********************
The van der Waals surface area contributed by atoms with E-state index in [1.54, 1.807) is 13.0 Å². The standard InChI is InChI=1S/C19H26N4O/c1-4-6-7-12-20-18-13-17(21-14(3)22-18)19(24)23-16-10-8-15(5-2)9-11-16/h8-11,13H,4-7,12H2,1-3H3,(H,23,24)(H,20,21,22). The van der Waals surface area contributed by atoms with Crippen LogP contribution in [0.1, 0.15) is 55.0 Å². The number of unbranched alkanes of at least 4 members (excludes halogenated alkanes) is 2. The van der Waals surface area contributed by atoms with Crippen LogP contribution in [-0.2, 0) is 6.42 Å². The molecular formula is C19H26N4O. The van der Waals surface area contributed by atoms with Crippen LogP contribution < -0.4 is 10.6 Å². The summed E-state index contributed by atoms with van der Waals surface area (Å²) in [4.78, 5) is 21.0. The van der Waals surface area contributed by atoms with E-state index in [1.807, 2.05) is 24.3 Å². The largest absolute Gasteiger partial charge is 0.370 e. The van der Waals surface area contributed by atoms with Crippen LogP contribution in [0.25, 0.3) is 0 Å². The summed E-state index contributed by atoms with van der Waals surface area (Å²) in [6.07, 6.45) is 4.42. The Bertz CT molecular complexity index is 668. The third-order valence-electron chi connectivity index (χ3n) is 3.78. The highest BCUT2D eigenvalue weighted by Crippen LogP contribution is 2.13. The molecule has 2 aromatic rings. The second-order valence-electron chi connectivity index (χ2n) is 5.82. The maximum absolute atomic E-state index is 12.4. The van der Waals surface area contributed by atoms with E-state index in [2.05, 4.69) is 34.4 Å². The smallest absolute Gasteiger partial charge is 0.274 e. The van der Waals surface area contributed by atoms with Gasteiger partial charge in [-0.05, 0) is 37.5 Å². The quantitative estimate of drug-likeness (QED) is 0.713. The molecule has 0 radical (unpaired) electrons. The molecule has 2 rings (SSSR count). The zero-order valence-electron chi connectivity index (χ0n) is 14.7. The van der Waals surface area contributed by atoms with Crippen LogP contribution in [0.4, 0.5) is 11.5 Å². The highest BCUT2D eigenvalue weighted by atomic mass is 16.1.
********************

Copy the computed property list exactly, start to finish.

The van der Waals surface area contributed by atoms with E-state index in [1.54, 1.807) is 13.0 Å². The standard InChI is InChI=1S/C19H26N4O/c1-4-6-7-12-20-18-13-17(21-14(3)22-18)19(24)23-16-10-8-15(5-2)9-11-16/h8-11,13H,4-7,12H2,1-3H3,(H,23,24)(H,20,21,22). The van der Waals surface area contributed by atoms with Crippen LogP contribution in [0.1, 0.15) is 55.0 Å². The number of unbranched alkanes of at least 4 members (excludes halogenated alkanes) is 2. The van der Waals surface area contributed by atoms with Crippen LogP contribution in [-0.2, 0) is 6.42 Å². The molecular formula is C19H26N4O. The van der Waals surface area contributed by atoms with Crippen LogP contribution < -0.4 is 10.6 Å². The summed E-state index contributed by atoms with van der Waals surface area (Å²) in [4.78, 5) is 21.0. The van der Waals surface area contributed by atoms with E-state index in [1.807, 2.05) is 24.3 Å². The largest absolute Gasteiger partial charge is 0.370 e. The van der Waals surface area contributed by atoms with Crippen LogP contribution in [0.25, 0.3) is 0 Å². The summed E-state index contributed by atoms with van der Waals surface area (Å²) in [6.07, 6.45) is 4.42. The Bertz CT molecular complexity index is 668. The third-order valence-electron chi connectivity index (χ3n) is 3.78. The highest BCUT2D eigenvalue weighted by Crippen LogP contribution is 2.13. The molecule has 2 aromatic rings. The second-order valence-electron chi connectivity index (χ2n) is 5.82. The maximum absolute atomic E-state index is 12.4. The van der Waals surface area contributed by atoms with E-state index in [2.05, 4.69) is 34.4 Å². The smallest absolute Gasteiger partial charge is 0.274 e. The van der Waals surface area contributed by atoms with Gasteiger partial charge in [-0.05, 0) is 37.5 Å². The quantitative estimate of drug-likeness (QED) is 0.713. The molecule has 0 radical (unpaired) electrons. The molecule has 2 rings (SSSR count). The zero-order valence-electron chi connectivity index (χ0n) is 14.7. The van der Waals surface area contributed by atoms with Crippen LogP contribution in [0.4, 0.5) is 11.5 Å². The highest BCUT2D eigenvalue weighted by atomic mass is 16.1.